Acceptable fusarium levels according to grade and crop can be found on the primary grade determinants tables on the Canadian Grain Commission website.
Unfortunately, post-harvest treatment opti-ons are nonexistent at this time. Currently, no effective physical or chemical treatment has been found to neutralize the fungal infection and reduce the DON levels in harvested grain. The levels are affected little or not at all by the application of heat, acids, mycotoxin binders, or the anti-caking agent HSAS (hydrated sodium aluminum silicate).
Cleaning can help
Cleaning contaminated grain in order to reduce DON levels and increase marketability is possible — though the Fusarium Management Plan in place in Alberta and Northern B.C. prevents seed cleaning plants in those areas from receiving and cleaning grain that tests positive for Fusarium graminearum. Infected grain can be cleaned at plants in Saskatchewan and Manitoba.
Because the affected kernels tend to be shrunken and lighter than their healthy counterparts, they may come off the air and screen machine, as well as a gravity table — depending on the size of the kernels impacted. Damaged grains are sometimes also discoloured which means a colour sorter might be effective.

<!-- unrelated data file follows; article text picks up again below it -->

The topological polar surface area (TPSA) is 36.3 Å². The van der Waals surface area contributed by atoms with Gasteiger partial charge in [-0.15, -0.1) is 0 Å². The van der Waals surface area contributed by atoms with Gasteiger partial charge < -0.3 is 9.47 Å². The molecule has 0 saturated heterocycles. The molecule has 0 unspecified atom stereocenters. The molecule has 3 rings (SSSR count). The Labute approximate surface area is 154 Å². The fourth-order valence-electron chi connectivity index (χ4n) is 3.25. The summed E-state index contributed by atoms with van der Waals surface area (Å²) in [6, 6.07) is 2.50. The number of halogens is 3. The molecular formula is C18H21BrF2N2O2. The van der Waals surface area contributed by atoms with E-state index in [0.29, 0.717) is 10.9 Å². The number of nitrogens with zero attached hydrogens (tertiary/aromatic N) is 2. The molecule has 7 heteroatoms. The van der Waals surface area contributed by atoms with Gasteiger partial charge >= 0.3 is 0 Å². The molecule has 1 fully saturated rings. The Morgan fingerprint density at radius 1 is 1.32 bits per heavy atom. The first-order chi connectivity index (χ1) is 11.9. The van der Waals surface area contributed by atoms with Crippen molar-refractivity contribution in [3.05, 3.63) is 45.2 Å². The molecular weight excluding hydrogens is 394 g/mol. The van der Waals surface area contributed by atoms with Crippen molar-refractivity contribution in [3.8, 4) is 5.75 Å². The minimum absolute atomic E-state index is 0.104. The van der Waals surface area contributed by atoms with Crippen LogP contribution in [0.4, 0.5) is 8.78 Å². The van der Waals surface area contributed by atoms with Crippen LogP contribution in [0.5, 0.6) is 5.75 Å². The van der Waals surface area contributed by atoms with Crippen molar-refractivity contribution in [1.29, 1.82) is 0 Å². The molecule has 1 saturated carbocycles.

Beswitherick says price differences will determine whether farmers decide to sell fusarium-infected grain as is or take on the cost of upgrading it. For instance if there is little price difference between a No. 1 and No. 2, then the grain will likely be sold as No. 2. When it comes to No. 3, the decision to upgrade may depend on other factors such as mildew. Fusarium damage might not be the only reason the grain was downgraded and, in the end, selling at a lower grade may not only be the more cost-effective option, it may be the only option.
Farmer who choose to clean fusarium-infected grain will end up with a considerable volume of screenings with a high concentration of DON that will not be suitable for livestock feed. These screenings will likely have to be composted, burned, or buried.
Using fusarium-infected grain
- Using it for seed: In areas where fusarium is not established, the primary method of preventing infection is to plant seed that has been tested and is free of fusarium.
Where fusarium is established, fusarium-infected grain can be used for seed according to Manitoba Agriculture, but it will require heavy cleaning. In some areas and situations, farmers may have a hard time finding completely fusarium-free grain for seed.
Research shows that fusarium-infected seed often has reduced levels of germination and vigour. Seed treatments can improve germination of fusarium-infected seed, but they do not prevent the possibility of fusarium infection at the time of flowering.